AB - Purpose: To examine osteoporosis prevention and treatment among home health care (HHC) patients at risk of fragility fracture in a large, Midwestern integrated HHC system. Methods: All patients who received HHC services in 2006 were identified. International Classification of Diseases, Ninth Revision (ICD-9) diagnosis codes and pharmaceutical data were examined between January 1, 2004 and December 31, 2005 to determine risk status (high vs average) for fragility fracture. Patients with a documented diagnosis of osteoporosis, osteopenia, previous fragility fracture, stroke, or those taking a glucocorticoid were categorized as high risk. Pharmaceutical data (eg, estrogen, bisphosphonates) were obtained during the same 2-year period to determine treatment status. Descriptive statistics documented the proportion at high risk and treatment status. Inferential statistics tested differences in characteristics (age, gender, race, number of comorbidities) among high-risk patients with and without treatment. Results: 2798 patients were seen in HHC during 2006 and had utilization data available in 2004 and 2005. Of these, 754 were categorized as high risk and 2044 as average risk. Approximately one third (34%) of high-risk patients received osteoporosis medication compared to 4% of average risk (P < .0001). We found no treatment differences based on age. Those with higher comorbidity profiles were less likely to receive treatment (P < .0001). Conclusion: Only 34% of HHC patients at high risk for fracture received adequate treatment. Patients with more comorbidities were least likely to receive treatment. Since these individuals are receiving medical and nursing care, an opportunity exists to increase treatment rates for those at greatest risk.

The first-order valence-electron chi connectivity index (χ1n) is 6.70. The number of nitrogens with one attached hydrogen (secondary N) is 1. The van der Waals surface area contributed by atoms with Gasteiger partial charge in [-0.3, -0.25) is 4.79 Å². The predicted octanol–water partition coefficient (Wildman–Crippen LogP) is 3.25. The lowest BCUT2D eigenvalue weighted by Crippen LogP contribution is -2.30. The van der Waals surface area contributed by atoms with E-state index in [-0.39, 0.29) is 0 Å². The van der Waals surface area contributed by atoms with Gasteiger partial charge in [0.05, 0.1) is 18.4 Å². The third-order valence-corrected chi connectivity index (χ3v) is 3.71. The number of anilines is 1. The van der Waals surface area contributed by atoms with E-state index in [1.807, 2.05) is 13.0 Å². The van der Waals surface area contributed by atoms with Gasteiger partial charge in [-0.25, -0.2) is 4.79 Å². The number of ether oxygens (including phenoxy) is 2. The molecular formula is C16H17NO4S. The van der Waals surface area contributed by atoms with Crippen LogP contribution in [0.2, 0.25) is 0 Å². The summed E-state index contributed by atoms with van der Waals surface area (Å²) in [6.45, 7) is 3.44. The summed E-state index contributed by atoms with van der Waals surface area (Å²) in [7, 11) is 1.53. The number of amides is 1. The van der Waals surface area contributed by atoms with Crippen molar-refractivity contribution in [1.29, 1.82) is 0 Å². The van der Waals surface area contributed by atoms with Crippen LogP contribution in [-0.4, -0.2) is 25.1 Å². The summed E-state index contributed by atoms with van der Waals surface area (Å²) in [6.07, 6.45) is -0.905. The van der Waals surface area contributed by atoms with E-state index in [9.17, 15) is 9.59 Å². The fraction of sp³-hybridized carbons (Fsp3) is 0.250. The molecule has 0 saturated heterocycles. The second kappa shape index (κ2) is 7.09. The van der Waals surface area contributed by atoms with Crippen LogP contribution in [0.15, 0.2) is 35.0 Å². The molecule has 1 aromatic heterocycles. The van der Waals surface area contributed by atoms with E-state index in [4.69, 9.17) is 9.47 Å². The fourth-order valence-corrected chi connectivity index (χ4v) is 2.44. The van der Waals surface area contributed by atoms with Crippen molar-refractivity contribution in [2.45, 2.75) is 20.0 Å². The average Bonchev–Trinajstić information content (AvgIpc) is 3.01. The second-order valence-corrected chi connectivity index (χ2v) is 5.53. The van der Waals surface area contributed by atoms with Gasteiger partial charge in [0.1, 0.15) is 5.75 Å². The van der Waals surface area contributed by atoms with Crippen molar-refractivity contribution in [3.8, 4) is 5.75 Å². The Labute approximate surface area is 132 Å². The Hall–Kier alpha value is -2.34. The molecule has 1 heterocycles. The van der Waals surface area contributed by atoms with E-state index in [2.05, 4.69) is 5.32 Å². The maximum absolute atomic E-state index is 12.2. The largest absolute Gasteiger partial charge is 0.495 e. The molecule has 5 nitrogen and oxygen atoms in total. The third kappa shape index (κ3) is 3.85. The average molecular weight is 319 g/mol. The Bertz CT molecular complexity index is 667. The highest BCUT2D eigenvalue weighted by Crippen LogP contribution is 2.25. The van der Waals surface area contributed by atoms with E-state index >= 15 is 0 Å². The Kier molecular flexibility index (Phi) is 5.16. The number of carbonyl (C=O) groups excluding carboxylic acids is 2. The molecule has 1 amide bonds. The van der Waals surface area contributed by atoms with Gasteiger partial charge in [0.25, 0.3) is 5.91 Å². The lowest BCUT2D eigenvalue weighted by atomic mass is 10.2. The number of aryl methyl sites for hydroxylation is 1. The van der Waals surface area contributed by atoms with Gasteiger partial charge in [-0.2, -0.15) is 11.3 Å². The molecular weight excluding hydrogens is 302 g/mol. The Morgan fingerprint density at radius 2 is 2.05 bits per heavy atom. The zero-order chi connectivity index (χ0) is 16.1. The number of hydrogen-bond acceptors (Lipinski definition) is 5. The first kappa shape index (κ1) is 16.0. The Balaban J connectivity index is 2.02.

KW - Aged

KW - bone density conservation agents

KW - home care services

KW - osteoporosis

KW - risk factors

UR - http://www.scopus.com/inward/record.url?scp=84993734202&partnerID=8YFLogxK

UR - http://www.scopus.com/inward/citedby.url?scp=84993734202&partnerID=8YFLogxK

U2 - 10.1177/2151458510386950

DO - 10.1177/2151458510386950

M3 - Article

AN - SCOPUS:84993734202

VL - 1

SP - 46

EP - 51

JO - Geriatric Orthopaedic Surgery and Rehabilitation

JF - Geriatric Orthopaedic Surgery and Rehabilitation

SN - 2151-4585

IS - 2

ER -